Abstract: The relevance of the study is due to the fact that, caused by the coronavirus pandemic of 2020, it put on the agenda issues about choosing the best methods to support businesses and citizens. However, the choice, evaluation, and practical choice of steps faces with the still existing lack of elaboration of the methodological aspects of performance evaluation. Both instruments (tax expenditures and direct expenditures) have their own advantages and implementation, their application should be directly linked to the goal. The subject The subject of the study is the list and mechanisms for the formation of tax expenditures used as part of support measures. The aim of the study is to determine how to use the methodological approaches accumulated in the scientific literature and international experience to the definition and assessment of tax expenses, as well as their accounting and management. When forming the work, such methods as reasoned-critical analysis, hypothetical-deductive method, case methods, method of analysis of generalizations and extrapolation (interpolation) of results were used. The study used data from the Federal Treasury, Rosstat and the Ministry of Finance of Russia and GTED Database. The scientific novelty of the study consists in the use of new data to analyze the structure of tax expenditures and compare the methodologies of different countries. The result of the work was a report containing: 1. Generalization of methodological approaches to the definition and evaluation of tax expenditures in scientific research 2. Analysis of international experience in accounting and management of tax expenditures 3. Analysis of the Russian practice of granting tax expenditures 4. Evaluation of the effect of the introduction of the fiscal rule on the nature of the cyclicality of fiscal policy in developed and developing countries 5. Description of opportunities for optimizing tax expenditures in the Russian Federation. The results obtained allowed us to conclude that the Russian tax system is replete with too many deviations from the standard rules, which produce a significant amount of tax expenditures by world standards. In addition, the stated goals of preferences do not fully correspond to the distribution of tax expenditures by type of tax. Part of the tax expenditure generated under indirect taxes is implicitly intended as a tool to stimulate business and investment. This creates an opaque system for distributing preferences and comparing their volume (imputed subsidy) with the result. In turn, this contributes to the strengthening of the effect of fiscal illusion. In the future, the authors plan to continue the study of the effectiveness of tax expenditures in Russia and the world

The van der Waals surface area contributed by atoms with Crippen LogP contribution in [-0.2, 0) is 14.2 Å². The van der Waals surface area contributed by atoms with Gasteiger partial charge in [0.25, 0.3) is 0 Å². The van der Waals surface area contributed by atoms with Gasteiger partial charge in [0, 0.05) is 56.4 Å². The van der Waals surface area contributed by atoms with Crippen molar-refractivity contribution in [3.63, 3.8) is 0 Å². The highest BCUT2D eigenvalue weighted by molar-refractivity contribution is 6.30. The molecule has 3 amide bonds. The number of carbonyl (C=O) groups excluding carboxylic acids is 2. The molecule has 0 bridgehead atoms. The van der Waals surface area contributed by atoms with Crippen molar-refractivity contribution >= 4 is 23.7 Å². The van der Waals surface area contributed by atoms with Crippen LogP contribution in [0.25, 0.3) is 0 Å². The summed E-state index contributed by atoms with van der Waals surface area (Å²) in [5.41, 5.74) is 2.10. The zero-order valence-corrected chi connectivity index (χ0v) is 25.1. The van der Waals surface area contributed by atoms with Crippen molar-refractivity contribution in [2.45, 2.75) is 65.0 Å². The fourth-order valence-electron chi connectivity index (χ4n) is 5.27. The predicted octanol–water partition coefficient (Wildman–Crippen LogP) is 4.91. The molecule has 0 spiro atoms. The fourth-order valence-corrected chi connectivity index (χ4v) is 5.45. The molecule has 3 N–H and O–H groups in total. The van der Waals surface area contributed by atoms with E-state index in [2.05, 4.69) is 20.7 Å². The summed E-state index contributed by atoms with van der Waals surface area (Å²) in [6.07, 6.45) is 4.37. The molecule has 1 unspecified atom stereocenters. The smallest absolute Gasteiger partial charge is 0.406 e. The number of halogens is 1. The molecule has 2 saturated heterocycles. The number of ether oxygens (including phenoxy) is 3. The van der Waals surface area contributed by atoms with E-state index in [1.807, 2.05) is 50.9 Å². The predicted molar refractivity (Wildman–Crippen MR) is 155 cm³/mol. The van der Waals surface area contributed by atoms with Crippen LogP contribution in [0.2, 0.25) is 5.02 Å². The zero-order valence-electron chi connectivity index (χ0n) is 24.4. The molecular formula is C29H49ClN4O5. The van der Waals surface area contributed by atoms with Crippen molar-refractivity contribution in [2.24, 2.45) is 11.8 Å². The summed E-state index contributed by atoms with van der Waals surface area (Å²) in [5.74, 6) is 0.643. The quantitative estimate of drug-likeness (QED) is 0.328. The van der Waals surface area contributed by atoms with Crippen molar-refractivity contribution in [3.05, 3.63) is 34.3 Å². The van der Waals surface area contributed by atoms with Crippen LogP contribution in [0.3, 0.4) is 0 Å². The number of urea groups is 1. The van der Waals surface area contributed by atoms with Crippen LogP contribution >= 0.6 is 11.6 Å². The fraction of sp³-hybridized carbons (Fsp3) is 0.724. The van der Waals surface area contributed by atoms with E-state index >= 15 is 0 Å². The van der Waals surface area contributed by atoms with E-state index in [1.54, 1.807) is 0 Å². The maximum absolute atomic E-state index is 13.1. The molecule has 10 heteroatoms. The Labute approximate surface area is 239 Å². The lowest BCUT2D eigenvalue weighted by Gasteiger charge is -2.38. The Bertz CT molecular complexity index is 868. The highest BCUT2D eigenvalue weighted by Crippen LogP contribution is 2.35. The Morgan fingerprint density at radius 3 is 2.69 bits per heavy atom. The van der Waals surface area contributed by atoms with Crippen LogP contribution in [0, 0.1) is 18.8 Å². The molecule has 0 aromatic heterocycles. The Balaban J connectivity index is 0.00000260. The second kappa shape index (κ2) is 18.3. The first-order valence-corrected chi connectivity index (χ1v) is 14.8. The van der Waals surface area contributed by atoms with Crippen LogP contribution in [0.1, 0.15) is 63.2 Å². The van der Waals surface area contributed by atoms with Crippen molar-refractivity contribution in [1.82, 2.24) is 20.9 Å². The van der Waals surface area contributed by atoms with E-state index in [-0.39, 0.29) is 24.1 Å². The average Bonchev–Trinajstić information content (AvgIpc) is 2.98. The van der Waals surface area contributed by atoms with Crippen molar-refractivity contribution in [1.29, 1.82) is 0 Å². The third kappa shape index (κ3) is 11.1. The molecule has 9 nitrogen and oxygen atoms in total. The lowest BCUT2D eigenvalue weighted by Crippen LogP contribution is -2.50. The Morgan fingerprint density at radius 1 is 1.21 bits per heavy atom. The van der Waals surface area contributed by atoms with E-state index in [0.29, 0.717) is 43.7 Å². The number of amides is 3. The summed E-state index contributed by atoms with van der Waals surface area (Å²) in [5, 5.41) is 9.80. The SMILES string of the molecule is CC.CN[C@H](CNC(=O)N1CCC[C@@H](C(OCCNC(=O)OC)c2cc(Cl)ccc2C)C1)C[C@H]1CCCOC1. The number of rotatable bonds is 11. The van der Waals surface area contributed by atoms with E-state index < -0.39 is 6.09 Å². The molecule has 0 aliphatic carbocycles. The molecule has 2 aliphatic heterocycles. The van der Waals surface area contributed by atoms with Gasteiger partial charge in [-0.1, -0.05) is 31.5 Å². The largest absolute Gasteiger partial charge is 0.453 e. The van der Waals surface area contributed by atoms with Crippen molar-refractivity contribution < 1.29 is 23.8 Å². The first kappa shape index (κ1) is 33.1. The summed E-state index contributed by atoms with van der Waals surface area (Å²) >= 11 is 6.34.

JEL: H7 H72
    Date: 2022–11–11
  4. By: Olbert, Marcel; Spengel, Christoph; Weck, Stefan